Tuesday, September 18, 2007


Development-Serving Water Agencies Begin Campaign to Convince Californians that We Need More Water Reservoirs

Statewide water crisis campaign launched,

Water districts unite to convince Californians their supply is in jeopardy as the Legislature is in a special session to discuss water policy.

From the L.A. Times/Associated Press

September 18, 2007

SACRAMENTO -- A coalition of water districts began a statewide television campaign Monday designed to persuade Californians that their water supply is in crisis.

The campaign by the Assn. of California Water Agencies, estimated to cost between $7 million and $9 million, will include radio and television commercials in Los Angeles, San Francisco, Sacramento, San Diego, the Central Valley and other major media markets.

The group supports building more dams, and its campaign comes as the Legislature is in a special session to consider a wide-ranging water policy for the state. Officials with the association said the timing of the campaign is a coincidence.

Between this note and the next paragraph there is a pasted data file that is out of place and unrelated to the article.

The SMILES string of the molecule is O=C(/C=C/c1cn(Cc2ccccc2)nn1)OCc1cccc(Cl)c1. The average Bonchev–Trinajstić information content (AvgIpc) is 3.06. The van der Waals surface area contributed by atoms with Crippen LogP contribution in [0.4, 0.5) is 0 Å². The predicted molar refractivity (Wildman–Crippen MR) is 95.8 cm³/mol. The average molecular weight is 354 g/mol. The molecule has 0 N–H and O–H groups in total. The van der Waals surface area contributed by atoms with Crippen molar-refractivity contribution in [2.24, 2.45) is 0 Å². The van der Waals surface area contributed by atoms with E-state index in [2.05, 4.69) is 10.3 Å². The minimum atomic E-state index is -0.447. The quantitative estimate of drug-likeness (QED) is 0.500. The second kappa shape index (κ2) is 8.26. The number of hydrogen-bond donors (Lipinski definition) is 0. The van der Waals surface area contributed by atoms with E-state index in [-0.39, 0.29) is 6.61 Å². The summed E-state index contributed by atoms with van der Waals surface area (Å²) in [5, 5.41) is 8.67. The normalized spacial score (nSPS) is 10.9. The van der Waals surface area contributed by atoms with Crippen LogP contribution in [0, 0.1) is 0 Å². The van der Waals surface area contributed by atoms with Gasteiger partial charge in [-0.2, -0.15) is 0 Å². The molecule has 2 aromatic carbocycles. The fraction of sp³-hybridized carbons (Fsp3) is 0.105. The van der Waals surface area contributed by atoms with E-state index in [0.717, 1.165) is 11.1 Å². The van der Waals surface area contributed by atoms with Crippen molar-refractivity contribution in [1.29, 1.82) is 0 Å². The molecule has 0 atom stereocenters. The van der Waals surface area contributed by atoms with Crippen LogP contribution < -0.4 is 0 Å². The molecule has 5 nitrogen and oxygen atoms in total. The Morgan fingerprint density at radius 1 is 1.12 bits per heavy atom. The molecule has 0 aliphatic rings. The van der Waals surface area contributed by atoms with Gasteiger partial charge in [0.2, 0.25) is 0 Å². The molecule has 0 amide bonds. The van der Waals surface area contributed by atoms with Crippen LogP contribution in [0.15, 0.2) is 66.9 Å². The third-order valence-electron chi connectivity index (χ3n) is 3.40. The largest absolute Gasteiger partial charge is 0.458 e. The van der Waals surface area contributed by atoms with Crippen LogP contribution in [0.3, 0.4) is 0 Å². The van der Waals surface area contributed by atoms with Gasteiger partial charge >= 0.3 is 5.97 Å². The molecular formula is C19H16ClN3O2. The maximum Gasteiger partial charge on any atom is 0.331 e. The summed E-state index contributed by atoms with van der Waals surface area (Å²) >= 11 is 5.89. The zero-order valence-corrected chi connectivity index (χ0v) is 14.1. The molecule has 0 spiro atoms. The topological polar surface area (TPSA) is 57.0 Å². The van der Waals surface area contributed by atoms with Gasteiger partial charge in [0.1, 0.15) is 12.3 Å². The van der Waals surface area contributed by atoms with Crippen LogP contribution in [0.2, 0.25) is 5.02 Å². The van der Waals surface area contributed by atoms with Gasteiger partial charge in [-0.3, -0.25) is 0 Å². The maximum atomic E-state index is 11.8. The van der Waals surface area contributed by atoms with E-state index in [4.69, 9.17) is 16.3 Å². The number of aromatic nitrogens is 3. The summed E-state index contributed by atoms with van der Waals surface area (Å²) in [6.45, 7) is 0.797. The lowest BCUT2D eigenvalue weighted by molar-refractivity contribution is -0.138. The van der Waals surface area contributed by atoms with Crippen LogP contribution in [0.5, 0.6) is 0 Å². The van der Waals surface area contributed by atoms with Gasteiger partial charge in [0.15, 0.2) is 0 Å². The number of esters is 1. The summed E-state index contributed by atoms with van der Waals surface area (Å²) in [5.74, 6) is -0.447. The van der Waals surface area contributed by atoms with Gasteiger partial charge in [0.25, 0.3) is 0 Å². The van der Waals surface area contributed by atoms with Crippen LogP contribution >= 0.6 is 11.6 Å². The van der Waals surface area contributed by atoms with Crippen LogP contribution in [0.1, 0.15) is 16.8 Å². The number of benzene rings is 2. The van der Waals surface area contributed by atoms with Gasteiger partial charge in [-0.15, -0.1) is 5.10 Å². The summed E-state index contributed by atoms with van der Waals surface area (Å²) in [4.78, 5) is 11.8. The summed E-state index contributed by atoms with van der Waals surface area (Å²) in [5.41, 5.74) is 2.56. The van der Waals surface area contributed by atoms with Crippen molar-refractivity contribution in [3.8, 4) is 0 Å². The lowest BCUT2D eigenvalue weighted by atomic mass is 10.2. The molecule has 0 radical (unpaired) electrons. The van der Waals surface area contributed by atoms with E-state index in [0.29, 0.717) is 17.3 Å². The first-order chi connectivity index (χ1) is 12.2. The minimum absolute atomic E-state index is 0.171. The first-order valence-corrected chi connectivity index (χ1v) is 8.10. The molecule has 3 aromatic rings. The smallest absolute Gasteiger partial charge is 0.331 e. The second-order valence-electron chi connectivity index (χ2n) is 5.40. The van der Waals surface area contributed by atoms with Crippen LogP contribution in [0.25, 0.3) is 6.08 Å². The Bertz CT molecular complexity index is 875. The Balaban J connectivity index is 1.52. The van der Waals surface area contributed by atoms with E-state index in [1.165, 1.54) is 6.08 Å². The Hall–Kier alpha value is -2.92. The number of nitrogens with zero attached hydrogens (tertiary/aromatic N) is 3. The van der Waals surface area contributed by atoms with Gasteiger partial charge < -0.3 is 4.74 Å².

"Educating the public about the crisis in our water system is a top priority for water agencies," Timothy Quinn, executive director of the association, said in a statement.

Legislative leaders and Gov. Arnold Schwarzenegger are expected to meet over the next several weeks to discuss a potential multibillion-dollar water plan that could include new dams, canals and underground storage.

Low snowfall in the Sierra this year, thinner snowpacks predicted because of global warming and a federal judge's order to drastically reduce water deliveries from the Sacramento-San Joaquin River Delta have added urgency to the debate.

Schwarzenegger and Sen. President Pro Tem Don Perata (D-Oakland) have offered competing bond proposals that would fund dams in very different ways. Schwarzenegger wants to set aside money exclusively for two state dams, while Perata wants to give communities the option to build dams if they can find local funding.